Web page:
Hans-Jörg Butt has also scored three goals in the Champions League: all against Juventus. Source: Wikimedia Commons / Andre Zehetbauer
Hans-Jörg Butt has also scored three goals in the Champions League: all against Juventus. Source: Wikimedia Commons / Andre Zehetbauer

When goalkeepers score: the latest penalty maestro in Europe’s top leagues

Football OlyBet 10.03.2024

Scoring goals is a real art in football, which of course is best done by strikers. However, some midfielders and defenders are undeniably good at it too – we have already introduced you to the latter on Olybet.TV.

However, it can happen sometimes that the goalkeeper’s name also appears on the scoreboard, and it is not connected with an own goal. We’ll now introduce you to these extraordinary goalies as part of another ten-part series.

9th place – Hans-Jörg Butt (33 goals)

The goalie who was the reason why “Butt, Butt, Butt” was always chanted in Bundesliga matches between 1997 and 2012. That’s how the fans of the home team in Hamburg, Leverkusen and Munich – depending on where he played – demanded the 191-centimeter to score a penalty.

More than often, Butt responded to these requests – of course with the approval of the head coach – by hitting the net 26 times in the German Premier League. However, before we can tell the story of Jörg Butt (as he prefers to call himself because Hans sounds a bit badass) we must go back to 1974.

Started his football journey as a striker

It was then that the protagonist of our story was born in the (small) town of Oldenburg with a population of 170,000. He also started his football training close to home, in the TSV Grossenkneten team, but not as a goalkeeper, but as a striker.

However, because of the quality and speed of his reaction, the coaches at the time tried to lure him persistently between the posts, and they finally succeeded in the early 90s: Butt even trained in parallel for a while.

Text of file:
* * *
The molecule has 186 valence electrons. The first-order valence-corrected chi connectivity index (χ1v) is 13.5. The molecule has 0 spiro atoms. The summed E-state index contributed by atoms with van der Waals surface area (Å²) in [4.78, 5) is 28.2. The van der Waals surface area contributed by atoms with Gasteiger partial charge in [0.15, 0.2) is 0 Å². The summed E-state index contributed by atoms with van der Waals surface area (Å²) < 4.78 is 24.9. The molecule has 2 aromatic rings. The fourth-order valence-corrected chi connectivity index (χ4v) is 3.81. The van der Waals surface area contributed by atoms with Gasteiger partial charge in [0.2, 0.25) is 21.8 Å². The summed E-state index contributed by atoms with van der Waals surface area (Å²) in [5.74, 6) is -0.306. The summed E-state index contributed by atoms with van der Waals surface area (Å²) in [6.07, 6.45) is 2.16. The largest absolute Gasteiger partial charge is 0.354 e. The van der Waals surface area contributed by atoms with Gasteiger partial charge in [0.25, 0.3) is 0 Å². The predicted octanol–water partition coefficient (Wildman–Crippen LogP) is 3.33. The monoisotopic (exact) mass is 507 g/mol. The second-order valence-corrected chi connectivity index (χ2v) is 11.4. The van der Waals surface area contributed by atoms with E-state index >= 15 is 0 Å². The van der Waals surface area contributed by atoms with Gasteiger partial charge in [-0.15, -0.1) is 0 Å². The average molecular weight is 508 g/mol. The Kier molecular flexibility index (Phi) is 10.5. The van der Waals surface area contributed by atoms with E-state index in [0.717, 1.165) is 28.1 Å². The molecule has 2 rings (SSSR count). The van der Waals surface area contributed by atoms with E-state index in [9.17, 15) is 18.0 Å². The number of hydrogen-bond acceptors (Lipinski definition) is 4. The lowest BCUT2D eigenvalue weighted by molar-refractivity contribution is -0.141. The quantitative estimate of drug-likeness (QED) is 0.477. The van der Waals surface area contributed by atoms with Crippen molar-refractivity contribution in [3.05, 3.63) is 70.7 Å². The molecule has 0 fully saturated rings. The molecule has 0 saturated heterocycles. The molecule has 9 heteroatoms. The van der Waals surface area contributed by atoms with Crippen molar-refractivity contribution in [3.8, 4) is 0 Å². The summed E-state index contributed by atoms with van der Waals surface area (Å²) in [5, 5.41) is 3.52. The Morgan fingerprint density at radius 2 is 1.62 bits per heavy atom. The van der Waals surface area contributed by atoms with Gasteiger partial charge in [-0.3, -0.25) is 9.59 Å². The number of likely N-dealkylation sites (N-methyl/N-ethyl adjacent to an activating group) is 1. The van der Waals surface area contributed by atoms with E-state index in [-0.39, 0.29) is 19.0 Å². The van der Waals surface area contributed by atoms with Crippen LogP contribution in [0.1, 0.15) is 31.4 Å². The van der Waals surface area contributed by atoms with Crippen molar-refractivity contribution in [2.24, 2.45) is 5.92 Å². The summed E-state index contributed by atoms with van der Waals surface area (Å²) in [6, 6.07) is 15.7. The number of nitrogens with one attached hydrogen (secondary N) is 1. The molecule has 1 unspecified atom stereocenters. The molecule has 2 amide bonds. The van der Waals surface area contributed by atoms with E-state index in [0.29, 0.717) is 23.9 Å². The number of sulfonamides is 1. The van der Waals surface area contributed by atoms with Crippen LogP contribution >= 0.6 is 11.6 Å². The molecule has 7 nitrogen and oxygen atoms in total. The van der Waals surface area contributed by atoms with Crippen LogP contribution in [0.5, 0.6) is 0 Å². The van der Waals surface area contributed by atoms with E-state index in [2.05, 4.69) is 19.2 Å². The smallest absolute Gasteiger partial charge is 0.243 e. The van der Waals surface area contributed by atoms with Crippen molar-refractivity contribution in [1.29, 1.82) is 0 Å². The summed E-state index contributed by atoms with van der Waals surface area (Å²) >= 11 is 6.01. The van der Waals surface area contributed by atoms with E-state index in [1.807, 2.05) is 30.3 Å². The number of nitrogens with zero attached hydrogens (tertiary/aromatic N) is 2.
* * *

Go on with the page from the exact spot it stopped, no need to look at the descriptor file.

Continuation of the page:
In the matches, he still played the role of a goalie and did it well. So well that the representative team of his hometown Oldenburg decided to invite him to join them in the 1993/94 season. Although it sounds fancy, the game was played in the fourth strongest league at the time – Oberliga Nord.

But it was won. True, Butt’s contribution was minimal: he was mainly a bench-warming young goalie who played only two games after the season. However, in the following season, a step higher (!), he was already the club’s most important goalie, playing 33 games.

He remained loyal to his hometown

With his performances in the third league, he already caught the eye of the future employer Hamburg SV, but first, Butt decided to reject the offer because he wanted to finish his studies as a steel worker in his hometown.

This is largely because his father Jochen was the director of a metal industry company and had already taught the boy at the age of 10 – when he had suddenly announced that he would become a professional soccer player – that one must acquire a profession in parallel with the football path!

As a result of this move, Butt’s stock rose in Oldenburg and he was seen as a leader. And when the team then earned a penalty in one of the league games – in a situation where their main striker was Audis – all eyes were turned to the goalkeeper.